Happy birthday, Steilacoom!

The state's oldest town celebrates 150 years.

The historic Town of Steilacoom had a birthday Thursday and even Mother Nature brought a gift: good weather.

A warm, sunny spring day was the perfect setting for residents and visitors to celebrate the state’s oldest town. Steilacoom, a residential community of just over 6,000 located 10 miles south of Tacoma, was incorporated on April 22, 1854.

A full day of activities commemorated the town’s sesquicentennial.

During an hour-and-half span in the morning at the town’s original post office, the Bair Drug Store, people lined up to get their mail hand-cancelled with a stamp marking the occasion.

At 5 p.m., Girl Scouts and Cub Scouts rang a historic church bell 150 times. The bell was built in the Washington Territory’s first Protestant church in 1858 and has called people to worship, sounded the alarm on fires and heralded major events ever since.

Steilacoom is a town that boasts many other firsts in the state, including the first post office (1852); first Pierce County Courthouse (1858); first jail (1858); first incorporated library association (1858); and the first brewery to produce lager beer in the Northwest (1858).

People gathered on Pioneer Orchard Park’s grassy hills in anticipation of the day’s main event, a 7 p.m. gathering attended by residents, town leaders past and present and other dignitaries, including several mayors of other cities. Children played, pets frolicked and commemorative t-shirts were sold as the sun began to set on a beautiful day. Speakers had to occasionally talk over the sound of trains passing on nearby railroad tracks and aircraft flying overhead.

Mayor Ron Lucas read from the original Territorial Act that declared Steilacoom a city.

Students from Saltar’s Point Elementary School performed a play reenacting the birth of the town, including pioneer and carpenter Nathaniel Orr’s first foray into the area and Capt. Lafayette Balch’s attempt to found and populate a port that he hoped would become the commercial hub of the Pacific Northwest.

Though Steailacoom did not become the large city its founders envisioned and much has changed in a century-and-a-half, some things have not changed.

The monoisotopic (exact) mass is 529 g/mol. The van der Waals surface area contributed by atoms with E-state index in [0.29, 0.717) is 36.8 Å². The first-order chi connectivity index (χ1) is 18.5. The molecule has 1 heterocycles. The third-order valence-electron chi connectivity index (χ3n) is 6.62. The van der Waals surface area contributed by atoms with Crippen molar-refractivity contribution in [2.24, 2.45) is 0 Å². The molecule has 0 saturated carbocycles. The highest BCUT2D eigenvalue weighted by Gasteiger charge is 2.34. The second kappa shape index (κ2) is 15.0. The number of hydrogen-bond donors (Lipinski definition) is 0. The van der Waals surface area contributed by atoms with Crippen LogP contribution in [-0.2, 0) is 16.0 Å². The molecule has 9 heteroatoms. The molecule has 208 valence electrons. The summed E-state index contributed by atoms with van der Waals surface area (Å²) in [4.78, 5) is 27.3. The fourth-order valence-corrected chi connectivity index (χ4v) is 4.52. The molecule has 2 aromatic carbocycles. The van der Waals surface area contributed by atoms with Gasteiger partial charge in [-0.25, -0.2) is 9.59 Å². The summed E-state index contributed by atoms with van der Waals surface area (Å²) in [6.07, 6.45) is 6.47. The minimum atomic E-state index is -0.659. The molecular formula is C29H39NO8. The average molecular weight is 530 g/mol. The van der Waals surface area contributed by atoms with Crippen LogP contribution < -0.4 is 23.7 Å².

“We have the same government today,” Lucas said. “As they did in 1854, we still hold elections the same way.”

State archivist Jerry Handfield, who brought a copy of the Territorial Act, stressed the importance of a democratic form of government.

“I have four words to share with all of you,” he said, focusing on the many young students in attendance. “Keep a fair record.”

That’s the difference, he said, between a government that is a democracy and one that is not, urging future records to be kept and made accessible to the public.

“We are so proud of our place on the (Puget) Sound and in history,” said Danny Marshall, acting chair of the Steilacoom Tribe. “I’m honored to be representing our people.”

The name Steilacoom comes from the Indian word for a little pink flower, which grew abundantly on the hills.

Pierce County Councilman Dick Muri presented Lucas with a proclamation by County Executive John Ladenburg declaring Thursday Steailacoom Sesquicentennial Day.

A spectacular fireworks display ended the celebration, at least for the day.
The party will continue throughout the year, with Aug. 21 being the highlight of the celebration. On that day the historic Nathaniel Orr Home will be the site of 19th century demonstrations such as spinning and weaving. Lafayette Street and Pioneer Orchard Park will become a community playground of sorts, with vendors offering historic memorabilia, games and an old -fashioned picnic meal.

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